They're VERY thumpy. No sustain, no treble, all attack. Go to the Rotosound site to hear samples.

As far as the fingerboard, Herg, just coat the fingerboard itself.


So Fitz, I've used the Rotosound Jazz 77s on my fretless. Any other recommendations for flatwounds?
#12
You also get groundowounds aka halfwounds if you don't want to coat your fretboard but still want some of the roundwound sound.
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#13
Quote by jazz_rock_feel
Tuttut. Not epoxy, Polyurethane.



Jaco used marine epoxy... LOL.
#15
Quote by anarkee
So Fitz, I've used the Rotosound Jazz 77s on my fretless. Any other recommendations for flatwounds?

See, I've always thought flatwounds were even more complicated than roundwounds. If you want a bright sound, you get roundwounds. People want depth, they get flats. However, what do you want out of your flatwounds?

Some people want a thumpy-ass dub sound. Some people want as bright a sound as possible on a flat string. Some people want a nice, smooth sound.

First off, if I were you, I would steer clear of nylon flatwounds. They'd be a waste on an active pickup axe such as yours (personally, I think all flats are, but nylons especially). In my opinion, nylons need frets and picks to be effective. The string tension is nill too, and that'll throw your intonation off something fierce.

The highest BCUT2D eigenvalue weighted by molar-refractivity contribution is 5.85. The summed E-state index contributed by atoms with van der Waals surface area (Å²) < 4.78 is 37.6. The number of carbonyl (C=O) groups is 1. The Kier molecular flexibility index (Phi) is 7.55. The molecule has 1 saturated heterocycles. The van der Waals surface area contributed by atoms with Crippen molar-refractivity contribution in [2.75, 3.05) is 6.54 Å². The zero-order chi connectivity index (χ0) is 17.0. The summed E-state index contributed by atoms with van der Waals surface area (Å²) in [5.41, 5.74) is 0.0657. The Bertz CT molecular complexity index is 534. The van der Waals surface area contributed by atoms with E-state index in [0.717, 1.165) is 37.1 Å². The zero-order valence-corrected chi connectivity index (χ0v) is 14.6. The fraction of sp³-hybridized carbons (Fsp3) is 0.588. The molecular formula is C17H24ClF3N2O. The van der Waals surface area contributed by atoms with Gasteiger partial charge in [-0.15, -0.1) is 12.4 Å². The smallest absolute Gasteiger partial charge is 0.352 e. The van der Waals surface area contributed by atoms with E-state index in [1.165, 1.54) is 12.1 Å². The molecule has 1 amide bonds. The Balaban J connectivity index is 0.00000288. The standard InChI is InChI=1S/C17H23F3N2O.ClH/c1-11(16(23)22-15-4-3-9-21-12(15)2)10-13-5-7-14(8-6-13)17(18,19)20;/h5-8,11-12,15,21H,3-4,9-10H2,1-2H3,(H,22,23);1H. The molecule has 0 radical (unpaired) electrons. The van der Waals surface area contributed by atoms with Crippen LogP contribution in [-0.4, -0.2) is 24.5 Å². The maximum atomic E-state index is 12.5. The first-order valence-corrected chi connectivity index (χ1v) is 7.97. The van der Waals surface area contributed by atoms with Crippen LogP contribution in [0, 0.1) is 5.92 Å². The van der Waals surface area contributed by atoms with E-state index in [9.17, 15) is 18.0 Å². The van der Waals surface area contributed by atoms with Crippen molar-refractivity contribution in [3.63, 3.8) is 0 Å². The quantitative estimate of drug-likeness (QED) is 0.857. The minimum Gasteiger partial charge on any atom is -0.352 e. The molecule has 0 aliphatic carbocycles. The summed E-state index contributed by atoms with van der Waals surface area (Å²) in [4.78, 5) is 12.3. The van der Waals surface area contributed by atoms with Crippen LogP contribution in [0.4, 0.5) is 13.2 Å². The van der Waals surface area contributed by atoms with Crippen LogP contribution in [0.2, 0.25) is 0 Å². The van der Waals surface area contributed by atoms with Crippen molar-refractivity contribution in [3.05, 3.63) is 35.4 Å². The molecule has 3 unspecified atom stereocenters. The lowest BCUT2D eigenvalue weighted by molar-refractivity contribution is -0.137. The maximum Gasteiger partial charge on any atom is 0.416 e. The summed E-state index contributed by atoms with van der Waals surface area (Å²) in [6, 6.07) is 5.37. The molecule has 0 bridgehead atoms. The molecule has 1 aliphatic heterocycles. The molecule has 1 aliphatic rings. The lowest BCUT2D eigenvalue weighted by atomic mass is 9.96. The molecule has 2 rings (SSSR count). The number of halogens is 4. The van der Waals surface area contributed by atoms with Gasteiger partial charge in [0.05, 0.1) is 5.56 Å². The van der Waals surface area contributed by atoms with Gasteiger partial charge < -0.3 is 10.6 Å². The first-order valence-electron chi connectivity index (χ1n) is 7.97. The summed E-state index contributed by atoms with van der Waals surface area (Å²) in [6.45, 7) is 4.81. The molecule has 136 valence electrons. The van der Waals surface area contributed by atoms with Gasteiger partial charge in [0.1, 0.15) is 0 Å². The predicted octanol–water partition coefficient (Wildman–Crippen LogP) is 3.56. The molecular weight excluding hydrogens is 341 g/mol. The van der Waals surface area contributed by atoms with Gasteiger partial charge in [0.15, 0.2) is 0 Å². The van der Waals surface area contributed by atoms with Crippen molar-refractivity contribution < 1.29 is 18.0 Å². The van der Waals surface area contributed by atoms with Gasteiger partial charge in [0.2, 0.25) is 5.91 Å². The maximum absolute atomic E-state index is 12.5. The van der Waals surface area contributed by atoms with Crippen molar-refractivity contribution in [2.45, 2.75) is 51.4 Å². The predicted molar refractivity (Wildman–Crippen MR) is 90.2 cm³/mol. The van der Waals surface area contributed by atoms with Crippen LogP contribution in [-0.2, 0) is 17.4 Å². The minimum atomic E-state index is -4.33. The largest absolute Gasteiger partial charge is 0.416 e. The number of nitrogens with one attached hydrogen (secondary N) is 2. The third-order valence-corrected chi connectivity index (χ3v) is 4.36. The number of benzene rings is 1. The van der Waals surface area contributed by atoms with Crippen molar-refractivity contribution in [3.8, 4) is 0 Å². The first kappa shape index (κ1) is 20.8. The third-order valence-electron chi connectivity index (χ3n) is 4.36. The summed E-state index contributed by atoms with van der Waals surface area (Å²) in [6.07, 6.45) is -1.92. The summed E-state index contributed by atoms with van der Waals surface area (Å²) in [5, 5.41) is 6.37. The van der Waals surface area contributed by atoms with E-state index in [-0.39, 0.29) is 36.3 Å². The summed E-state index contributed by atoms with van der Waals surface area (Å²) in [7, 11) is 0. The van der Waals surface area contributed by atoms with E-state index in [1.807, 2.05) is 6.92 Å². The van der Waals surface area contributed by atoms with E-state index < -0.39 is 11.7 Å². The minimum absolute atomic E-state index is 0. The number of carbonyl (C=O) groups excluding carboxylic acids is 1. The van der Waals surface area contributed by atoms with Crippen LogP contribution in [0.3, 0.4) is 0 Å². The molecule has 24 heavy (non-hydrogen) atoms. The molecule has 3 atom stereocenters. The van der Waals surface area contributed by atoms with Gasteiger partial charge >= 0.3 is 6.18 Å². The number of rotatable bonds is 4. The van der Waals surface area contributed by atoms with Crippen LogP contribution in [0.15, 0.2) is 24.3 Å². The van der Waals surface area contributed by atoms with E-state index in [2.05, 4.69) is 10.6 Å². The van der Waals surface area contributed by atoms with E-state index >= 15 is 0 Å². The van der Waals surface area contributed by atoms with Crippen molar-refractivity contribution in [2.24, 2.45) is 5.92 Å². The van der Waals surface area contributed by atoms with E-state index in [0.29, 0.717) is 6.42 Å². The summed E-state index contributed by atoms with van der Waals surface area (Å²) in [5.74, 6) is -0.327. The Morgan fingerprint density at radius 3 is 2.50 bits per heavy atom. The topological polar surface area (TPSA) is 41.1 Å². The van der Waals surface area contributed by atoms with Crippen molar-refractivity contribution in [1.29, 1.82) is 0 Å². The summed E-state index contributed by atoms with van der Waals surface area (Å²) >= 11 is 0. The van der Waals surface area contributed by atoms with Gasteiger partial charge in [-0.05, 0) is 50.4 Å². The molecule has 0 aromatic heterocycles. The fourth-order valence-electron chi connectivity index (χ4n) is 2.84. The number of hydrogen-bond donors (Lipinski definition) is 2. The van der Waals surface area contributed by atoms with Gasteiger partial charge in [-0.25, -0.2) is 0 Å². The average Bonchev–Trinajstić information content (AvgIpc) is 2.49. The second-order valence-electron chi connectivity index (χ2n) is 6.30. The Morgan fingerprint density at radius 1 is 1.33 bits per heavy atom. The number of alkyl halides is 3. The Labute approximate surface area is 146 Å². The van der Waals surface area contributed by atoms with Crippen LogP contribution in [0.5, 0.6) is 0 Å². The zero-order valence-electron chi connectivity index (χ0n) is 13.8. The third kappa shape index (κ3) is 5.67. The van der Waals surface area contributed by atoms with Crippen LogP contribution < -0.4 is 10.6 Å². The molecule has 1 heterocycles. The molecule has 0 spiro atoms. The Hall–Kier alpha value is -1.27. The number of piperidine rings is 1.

I've never tried Chromes. I mentioned them because the TS and I live in the same city and there's only 1 music store here (but the best luthier I've ever been to up the street).

Avoid Fender flats. They're cheap and feel cheap. I also find their gauges to be mixed and their windings loose - they don't feel flat at all.

Rotosounds are the brightest flatwounds available (or at least to my knowledge). They're the only strings made of monel, and in my books should be brighter than chrome. However, I personally wouldn't use them: if I wanted brightness, I'd use my PSD's.

Dean Markleys have a nice solid feel. They're 'greasy' and have a nice pang. I used them on my '51 for The Barbecue Song. They're a brighter flatwound as well. Gauges slightly unbalanced, too. They're very smooth, unlike Fenders, where you can feel the windings.